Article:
The latest kerfluffle to hit the net with respect to publishing has, of course, to do with The Smoking Gun’s report of Penguin suing several authors in order to recoup advances. Lot of authors (who should really know better) expressing outrage and even a well-known agent weighing in that if Penguin committed such an act against one of their authors why, they’d cut Penguin off from submissions.
Obviously, we don’t know all the facts, but of the authors cited, at least one of them delivered a completely fabricated tale under the guise of memoir. Gee, sounds like grounds for recouping a sizable advance to me. Regardless, here’s what I know as fact:
Fact: Most contracts have provisions/failsafes written in to protect the publisher when an author fails to produce a manuscript (what they define as “failing to produce a manuscript” can be called into interpretation, which we’ll get to in a minute).
Fact: Every author who writes a book for a publisher, signs a contract.
Fact: It doesn’t have to be that you haven’t delivered the book—it can be that the book delivered wasn’t what was promised.
Fact: It could be that the publisher decides for whatever reason strikes their fancy, they no longer want the book, and they are well within their legal rights to do so, no matter how shitty and wrongheaded they are.
How do I know this? (And Lordy, I hate, hate, hate resurrecting this, but dammit, sometimes, it’s just necessary.)
Thank you and thanks to Barb for your patience as [Publisher] and I have taken more time to consider SO SHE DANCES. I’m sorry to send the news now that we’ve decided we can’t proceed with the publication. As personally committed to the project as I am and as much as I wish I could continue working with Barb on the book, I’m afraid it’s just too far from working as a [Publisher] book. By that I mean that, first and foremost, the characters aren’t developed fully enough, apart from Soledad herself, who is not coming across as a likable heroine to root for. Further, the style is overly wordy throughout, thus the story pace is slow.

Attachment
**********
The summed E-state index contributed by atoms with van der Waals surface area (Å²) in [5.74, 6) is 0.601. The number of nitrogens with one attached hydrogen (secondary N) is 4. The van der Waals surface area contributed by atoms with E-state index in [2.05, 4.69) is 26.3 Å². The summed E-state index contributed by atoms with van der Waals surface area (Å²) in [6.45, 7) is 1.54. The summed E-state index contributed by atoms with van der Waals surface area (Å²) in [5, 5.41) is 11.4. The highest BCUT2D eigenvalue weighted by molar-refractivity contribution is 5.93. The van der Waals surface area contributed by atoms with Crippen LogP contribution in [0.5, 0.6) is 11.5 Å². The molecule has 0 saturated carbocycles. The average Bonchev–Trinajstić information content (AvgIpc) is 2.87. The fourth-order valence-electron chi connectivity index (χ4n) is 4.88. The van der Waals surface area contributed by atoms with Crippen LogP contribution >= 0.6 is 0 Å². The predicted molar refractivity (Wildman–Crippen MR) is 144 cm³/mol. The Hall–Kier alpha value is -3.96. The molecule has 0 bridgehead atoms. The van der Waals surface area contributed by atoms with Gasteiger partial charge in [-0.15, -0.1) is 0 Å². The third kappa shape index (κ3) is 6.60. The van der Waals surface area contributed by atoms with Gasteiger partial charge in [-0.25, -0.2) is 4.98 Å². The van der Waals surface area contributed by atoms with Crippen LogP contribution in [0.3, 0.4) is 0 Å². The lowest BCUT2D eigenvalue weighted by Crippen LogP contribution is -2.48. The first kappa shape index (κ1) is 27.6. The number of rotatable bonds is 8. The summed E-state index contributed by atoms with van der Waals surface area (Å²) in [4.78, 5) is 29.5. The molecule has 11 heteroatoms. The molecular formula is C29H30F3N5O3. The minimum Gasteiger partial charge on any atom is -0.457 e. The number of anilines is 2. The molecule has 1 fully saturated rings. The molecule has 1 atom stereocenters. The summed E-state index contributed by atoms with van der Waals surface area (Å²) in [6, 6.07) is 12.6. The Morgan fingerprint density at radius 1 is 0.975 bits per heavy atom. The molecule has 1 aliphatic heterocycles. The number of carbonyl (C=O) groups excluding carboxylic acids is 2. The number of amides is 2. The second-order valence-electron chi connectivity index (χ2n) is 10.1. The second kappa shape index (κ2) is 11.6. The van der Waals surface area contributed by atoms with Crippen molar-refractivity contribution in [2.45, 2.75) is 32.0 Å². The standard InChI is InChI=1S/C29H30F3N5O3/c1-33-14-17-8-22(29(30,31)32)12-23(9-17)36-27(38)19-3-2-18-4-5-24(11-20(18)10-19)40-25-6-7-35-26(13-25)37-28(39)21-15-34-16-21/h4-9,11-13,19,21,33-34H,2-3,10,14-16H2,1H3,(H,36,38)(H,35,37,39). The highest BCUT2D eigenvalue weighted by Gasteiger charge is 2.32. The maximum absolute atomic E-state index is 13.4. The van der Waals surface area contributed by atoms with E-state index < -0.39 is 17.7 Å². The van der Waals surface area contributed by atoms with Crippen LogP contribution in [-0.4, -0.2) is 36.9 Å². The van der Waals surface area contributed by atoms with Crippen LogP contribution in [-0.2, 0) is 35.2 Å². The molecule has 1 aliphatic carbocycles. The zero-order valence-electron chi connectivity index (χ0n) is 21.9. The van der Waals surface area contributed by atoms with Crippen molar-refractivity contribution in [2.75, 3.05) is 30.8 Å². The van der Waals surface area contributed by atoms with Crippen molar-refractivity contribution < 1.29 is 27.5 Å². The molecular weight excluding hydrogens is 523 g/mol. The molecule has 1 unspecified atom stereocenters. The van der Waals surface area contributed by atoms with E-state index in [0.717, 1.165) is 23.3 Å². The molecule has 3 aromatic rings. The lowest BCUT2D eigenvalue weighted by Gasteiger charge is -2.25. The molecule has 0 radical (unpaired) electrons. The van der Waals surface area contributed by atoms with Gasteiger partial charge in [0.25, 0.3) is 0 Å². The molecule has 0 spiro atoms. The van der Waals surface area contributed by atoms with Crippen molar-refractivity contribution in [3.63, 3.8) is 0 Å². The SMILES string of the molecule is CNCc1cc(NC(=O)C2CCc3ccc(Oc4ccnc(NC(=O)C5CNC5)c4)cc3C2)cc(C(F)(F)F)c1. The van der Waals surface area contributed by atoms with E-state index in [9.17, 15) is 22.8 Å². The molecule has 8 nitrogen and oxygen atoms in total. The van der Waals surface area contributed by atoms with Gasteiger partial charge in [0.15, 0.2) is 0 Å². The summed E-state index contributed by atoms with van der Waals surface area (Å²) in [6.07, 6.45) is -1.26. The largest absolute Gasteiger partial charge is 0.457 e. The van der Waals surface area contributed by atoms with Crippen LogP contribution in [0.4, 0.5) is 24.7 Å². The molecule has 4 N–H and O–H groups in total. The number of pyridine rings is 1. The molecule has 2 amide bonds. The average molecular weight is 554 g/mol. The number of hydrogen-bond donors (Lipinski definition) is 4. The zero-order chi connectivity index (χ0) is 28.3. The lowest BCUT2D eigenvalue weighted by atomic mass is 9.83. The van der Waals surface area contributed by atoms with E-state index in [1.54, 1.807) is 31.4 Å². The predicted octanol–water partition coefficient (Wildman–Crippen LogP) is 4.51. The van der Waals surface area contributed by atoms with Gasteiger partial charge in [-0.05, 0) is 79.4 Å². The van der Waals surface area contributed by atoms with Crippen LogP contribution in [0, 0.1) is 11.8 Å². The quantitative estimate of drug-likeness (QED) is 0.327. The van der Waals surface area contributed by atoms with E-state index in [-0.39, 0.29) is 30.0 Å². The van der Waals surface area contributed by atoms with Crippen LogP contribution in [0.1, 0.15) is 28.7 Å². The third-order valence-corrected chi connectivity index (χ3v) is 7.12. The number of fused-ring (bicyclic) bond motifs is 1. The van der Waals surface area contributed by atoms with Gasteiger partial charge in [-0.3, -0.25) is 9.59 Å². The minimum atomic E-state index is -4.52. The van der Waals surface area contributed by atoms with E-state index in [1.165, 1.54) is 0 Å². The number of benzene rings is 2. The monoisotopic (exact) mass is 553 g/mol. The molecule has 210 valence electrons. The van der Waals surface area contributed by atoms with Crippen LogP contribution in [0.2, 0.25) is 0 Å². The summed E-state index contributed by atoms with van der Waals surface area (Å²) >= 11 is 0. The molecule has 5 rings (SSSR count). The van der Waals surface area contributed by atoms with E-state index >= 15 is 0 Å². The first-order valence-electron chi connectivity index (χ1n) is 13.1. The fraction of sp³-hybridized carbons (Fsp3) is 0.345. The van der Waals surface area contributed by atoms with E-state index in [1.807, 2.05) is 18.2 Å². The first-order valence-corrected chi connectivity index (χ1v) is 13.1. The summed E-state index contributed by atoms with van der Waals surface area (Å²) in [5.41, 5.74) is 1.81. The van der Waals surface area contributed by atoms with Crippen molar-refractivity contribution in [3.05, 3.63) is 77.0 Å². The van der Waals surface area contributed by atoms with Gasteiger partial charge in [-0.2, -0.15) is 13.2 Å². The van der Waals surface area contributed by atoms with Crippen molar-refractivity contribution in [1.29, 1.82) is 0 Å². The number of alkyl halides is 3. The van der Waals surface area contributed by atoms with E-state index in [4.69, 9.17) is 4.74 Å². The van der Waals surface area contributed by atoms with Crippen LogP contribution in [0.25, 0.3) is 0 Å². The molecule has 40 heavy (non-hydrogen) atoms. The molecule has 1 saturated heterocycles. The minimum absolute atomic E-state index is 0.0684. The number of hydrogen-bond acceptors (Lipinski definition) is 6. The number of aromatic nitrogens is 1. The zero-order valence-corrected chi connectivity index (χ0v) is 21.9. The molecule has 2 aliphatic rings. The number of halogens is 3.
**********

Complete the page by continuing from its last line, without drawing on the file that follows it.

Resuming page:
I had hoped that [Publisher] and the other editors here would agree that further revision could bring the novel the necessary depth and emotional involvement, but unfortunately the group is unanimous in feeling that too much revision is required. And so we will have to cancel the contract now, with the provision that Barb will repay her on-signing advance if and when she sells the project elsewhere.
I’m so sorry to have to say goodbye to this novel. It’s painful to do so, but I’m hopeful that you’ll be able to find a home for the book on an adult- or paperback-original list. Please let me know if you’d like me to put [name redacted] in touch with you to discuss this further.
Yeah, the “Barb” in question was me. That was a letter I received nearly four years ago on a project I had sold nearly sixteen months earlier. Sixteen months of working on a manuscript, sixteen months of having more than one editor tell me how much they “loved it,” but when it finally went up to the final arbiter, the publisher, she decided she didn’t care for it and that, as they say, was that.
And because I had signed the contract, she was well within her rights to do so. And so, I had to sign a letter that read:
“The Publisher hereby exercises its option to terminate the Agreement based on an unsatisfactory manuscript delivered by the Author.
The book in question?
WHEN THE STARS GO BLUE.
Yeah. That one. The same book that wound up winning the International Latino Book Award as Best Young Adult Novel was the same manuscript deemed “unsatisfactory” (or in the parlance of my contract, “an unpublishable product.”)
I gave it one more revision pass on my own, basically to take out a few things I hadn’t agreed with at the time, but that I had put in to appease the publisher, and changed the title, but by and large, the book published by St. Martin’s as WHEN THE STARS GO BLUE was the same manuscript turned down the aforementioned publisher.